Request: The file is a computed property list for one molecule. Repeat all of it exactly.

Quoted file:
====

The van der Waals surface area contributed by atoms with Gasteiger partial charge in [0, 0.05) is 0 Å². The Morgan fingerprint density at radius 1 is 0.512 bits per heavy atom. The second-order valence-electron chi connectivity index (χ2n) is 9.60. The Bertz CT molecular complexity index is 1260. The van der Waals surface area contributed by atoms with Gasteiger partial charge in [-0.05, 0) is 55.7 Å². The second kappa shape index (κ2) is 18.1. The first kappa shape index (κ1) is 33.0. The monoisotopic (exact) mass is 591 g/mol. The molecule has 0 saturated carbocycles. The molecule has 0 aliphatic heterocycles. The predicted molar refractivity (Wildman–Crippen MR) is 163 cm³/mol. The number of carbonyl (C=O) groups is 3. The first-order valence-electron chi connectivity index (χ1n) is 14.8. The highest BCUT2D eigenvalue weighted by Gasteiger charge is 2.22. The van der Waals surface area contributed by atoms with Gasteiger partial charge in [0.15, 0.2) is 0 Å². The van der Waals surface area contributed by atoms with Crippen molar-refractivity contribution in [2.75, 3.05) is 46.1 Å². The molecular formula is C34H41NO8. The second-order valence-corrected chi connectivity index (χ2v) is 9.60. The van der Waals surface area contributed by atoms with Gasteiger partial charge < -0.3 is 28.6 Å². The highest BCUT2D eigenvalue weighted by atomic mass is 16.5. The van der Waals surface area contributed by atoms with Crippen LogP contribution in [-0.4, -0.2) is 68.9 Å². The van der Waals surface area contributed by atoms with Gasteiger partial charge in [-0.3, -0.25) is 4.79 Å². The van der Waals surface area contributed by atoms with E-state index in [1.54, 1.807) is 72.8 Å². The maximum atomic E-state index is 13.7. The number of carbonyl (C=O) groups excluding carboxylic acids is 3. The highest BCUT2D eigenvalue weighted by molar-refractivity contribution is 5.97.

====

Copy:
The van der Waals surface area contributed by atoms with Gasteiger partial charge in [0, 0.05) is 0 Å². The Morgan fingerprint density at radius 1 is 0.512 bits per heavy atom. The second-order valence-electron chi connectivity index (χ2n) is 9.60. The Bertz CT molecular complexity index is 1260. The van der Waals surface area contributed by atoms with Gasteiger partial charge in [-0.05, 0) is 55.7 Å². The second kappa shape index (κ2) is 18.1. The first kappa shape index (κ1) is 33.0. The monoisotopic (exact) mass is 591 g/mol. The molecule has 0 saturated carbocycles. The molecule has 0 aliphatic heterocycles. The predicted molar refractivity (Wildman–Crippen MR) is 163 cm³/mol. The number of carbonyl (C=O) groups is 3. The first-order valence-electron chi connectivity index (χ1n) is 14.8. The highest BCUT2D eigenvalue weighted by Gasteiger charge is 2.22. The van der Waals surface area contributed by atoms with Gasteiger partial charge in [0.15, 0.2) is 0 Å². The van der Waals surface area contributed by atoms with Crippen molar-refractivity contribution in [2.75, 3.05) is 46.1 Å². The molecular formula is C34H41NO8. The second-order valence-corrected chi connectivity index (χ2v) is 9.60. The van der Waals surface area contributed by atoms with Gasteiger partial charge < -0.3 is 28.6 Å². The highest BCUT2D eigenvalue weighted by atomic mass is 16.5. The van der Waals surface area contributed by atoms with Crippen LogP contribution in [-0.4, -0.2) is 68.9 Å². The van der Waals surface area contributed by atoms with Gasteiger partial charge in [-0.3, -0.25) is 4.79 Å². The van der Waals surface area contributed by atoms with E-state index in [1.54, 1.807) is 72.8 Å². The maximum atomic E-state index is 13.7. The number of carbonyl (C=O) groups excluding carboxylic acids is 3. The highest BCUT2D eigenvalue weighted by molar-refractivity contribution is 5.97.